I would encourage you to get involved with your local Mothers of Twins Club, even if you don't like non-AP groups. I kind of steered clear of that for awhile because of the AP thing and I think I did myself a disservice (and guess what, while there were 'norms' in that group, there were plenty of AP folks and blends too). Sometimes it's good to have local support from people who are going to "get" what it's like balancing life with twins.
I've never had to deal with a difficult breastfeeding relationship (yet, keeping my fingers crossed, I guess we'll see) but I was able to nurse all 3 of my kids at once (well, not LITERALLY at once obviously) with no problem. It can be done. I have heard anecdotally that sometimes it's easier to BF round two even after difficulties with round one since you know a little more of what you're doing and so does your body? But it might be a good idea to find an awesome LC who is very experienced with twins.
You're in twinshock right now. This is normal, this is okay. This has nothing to do with how awesome a mom you're going to be to these little ones. You also have a lot going on in your life. You need support. What groups can you call upon to help you? I hate asking for support, I don't like being vulnerable, but I had to with my twins, and it really made me better all around I think. It's the hardest thing, asking. But realistically you're going to have to do it. I think a MOT club would be one place to start. Do you have a church/religious community? Group of friends? Parents of your son's friends? It's hard, but most people really love it when you allow them to help you and have joy in that way. YOu'll tighten your community network. It will feel awkward and weird if you're not used to it at first, but it's an invaluable skill to learn for the long run and more importantly to model for your kids.
But yes, for me, it was very hard, I didn't sleep much for 8 months, and we have limited resources. I kept my main priorities of breast feeding, responding to their needs as best as I could, and not leaving them to cry themselves to sleep.
A bit of my story:
I had a 5 yr old girl when my twins were born. My husband had 4 months before he started his next year of school. The year after that, he worked full time and did courses in the evening so he could finish his diploma sooner. I did 70-90% of the work with the boys, homeschoolled H for kindergarten and now grade one, and the cooking/housework.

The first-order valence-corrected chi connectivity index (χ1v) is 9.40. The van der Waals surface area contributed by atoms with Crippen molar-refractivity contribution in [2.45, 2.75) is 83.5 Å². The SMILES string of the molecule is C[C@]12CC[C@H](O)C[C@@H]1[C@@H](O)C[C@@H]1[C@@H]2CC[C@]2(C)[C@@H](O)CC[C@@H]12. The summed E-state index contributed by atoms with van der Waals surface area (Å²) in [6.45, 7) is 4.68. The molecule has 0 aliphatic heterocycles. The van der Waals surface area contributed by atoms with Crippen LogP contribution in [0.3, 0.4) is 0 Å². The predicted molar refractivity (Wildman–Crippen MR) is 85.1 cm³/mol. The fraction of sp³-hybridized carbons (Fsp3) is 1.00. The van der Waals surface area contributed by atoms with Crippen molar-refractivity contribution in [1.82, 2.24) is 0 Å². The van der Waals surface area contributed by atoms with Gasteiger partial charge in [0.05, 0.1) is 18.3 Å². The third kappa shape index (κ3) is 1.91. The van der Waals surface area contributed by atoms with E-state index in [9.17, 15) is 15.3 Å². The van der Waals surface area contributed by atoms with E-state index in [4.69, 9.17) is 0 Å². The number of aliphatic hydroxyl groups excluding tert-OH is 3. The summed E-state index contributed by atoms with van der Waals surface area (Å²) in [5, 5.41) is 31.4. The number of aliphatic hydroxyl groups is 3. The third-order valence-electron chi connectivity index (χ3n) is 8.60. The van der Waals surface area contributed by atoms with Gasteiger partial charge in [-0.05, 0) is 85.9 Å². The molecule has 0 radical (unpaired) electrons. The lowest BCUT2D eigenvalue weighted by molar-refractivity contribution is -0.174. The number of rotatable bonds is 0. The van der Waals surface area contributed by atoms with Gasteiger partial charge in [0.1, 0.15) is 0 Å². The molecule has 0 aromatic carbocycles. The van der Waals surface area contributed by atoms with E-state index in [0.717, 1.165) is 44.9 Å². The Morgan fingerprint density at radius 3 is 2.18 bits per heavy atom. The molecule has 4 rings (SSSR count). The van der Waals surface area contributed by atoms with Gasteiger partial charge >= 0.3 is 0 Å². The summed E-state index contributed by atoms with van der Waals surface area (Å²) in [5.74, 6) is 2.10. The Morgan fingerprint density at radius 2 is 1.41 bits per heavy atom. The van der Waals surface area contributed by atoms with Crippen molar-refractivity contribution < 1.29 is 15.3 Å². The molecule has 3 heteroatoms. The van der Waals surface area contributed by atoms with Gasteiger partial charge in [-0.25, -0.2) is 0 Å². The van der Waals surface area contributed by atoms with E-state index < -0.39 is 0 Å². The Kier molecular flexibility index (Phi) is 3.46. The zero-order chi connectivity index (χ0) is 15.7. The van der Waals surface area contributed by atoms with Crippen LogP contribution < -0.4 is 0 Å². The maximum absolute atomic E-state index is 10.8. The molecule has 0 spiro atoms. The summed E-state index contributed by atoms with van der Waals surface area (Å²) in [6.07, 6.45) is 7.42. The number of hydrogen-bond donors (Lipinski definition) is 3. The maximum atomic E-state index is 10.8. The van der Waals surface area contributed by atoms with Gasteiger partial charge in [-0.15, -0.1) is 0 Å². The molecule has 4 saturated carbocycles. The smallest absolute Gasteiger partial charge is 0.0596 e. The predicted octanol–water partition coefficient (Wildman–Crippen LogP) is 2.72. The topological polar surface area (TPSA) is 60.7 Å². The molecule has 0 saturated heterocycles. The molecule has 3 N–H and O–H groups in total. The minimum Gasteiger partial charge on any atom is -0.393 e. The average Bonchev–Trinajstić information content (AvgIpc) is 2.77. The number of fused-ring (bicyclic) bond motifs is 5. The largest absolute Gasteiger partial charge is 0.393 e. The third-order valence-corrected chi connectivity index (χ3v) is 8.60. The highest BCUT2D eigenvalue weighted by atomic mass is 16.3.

I have learned to be extremely organized, and mostly efficient.
The boys were born vaginally, with no medication, at 34 weeks. They spent 11 days in the hospital, and I came 3-6 times a day to nurse them, otherwise they were fed pumped breast milk. I wish I had fought more to hold them and be with them more. Be encouraged, that even if it is don't go perfectly here, attachment parenting is possible. They have had all of the lovely attachment behaviours as my daughter, even spending 11 days in a hospital.
I nursed them until just recently when they turned two (partly because I am pregnant again and my milk dried up), and never left them to cry by themselves to sleep - as I say, these were my primary goals. I spent so much time rocking them to sleep or snuggling them to sleep. I co-slept with them (even right now, it is so lovely to wake up with them) but I didn't wear them. Honestly, i didnt even carry them much, at least compared to my daughter. But they are doing fine.
Sometimes you've tried everything and nothing helps, and you just have to be ok with that. Do the very best you can and stay as close to your values as you can, and honestly don't feel badly about anything, especially your feelings. Feel your feelings, accept them, but act according to your heart and values. Treasure and enjoy every moment that you can.
It's pretty crazy having twins. Sleeping is definitely a challenge. But, yes, I do think it is sometimes easier having twins. And I do think you can practice a lot of attachment parenting techniques. I sleep with my twins. We have two mattresses on the floor next to each other, making our room one giant bed, and there is plenty of room for everyone. I breastfed for 6 months and it was awful, so I stopped. And that's fine. Some women master tandem breastfeeding, but bottles are okay, too, if that's easier. Do whatever is easiest for you, rather than putting pressure on yourself to do what's "right".
I found that around 6 months, my twins started to entertain each other. And now at 14 months, they are typically fairly manageable. And the first year is really just a small amount of time in the grand scheme of things.
Oh, and mine typically sleep through the night, sometimes 12-13 hours. It helps that I sleep between them. Occasionally they will cry, but I usually just have to rest a hand on them or drape a blanket over them and they go right back to sleep, disturbing me minimally.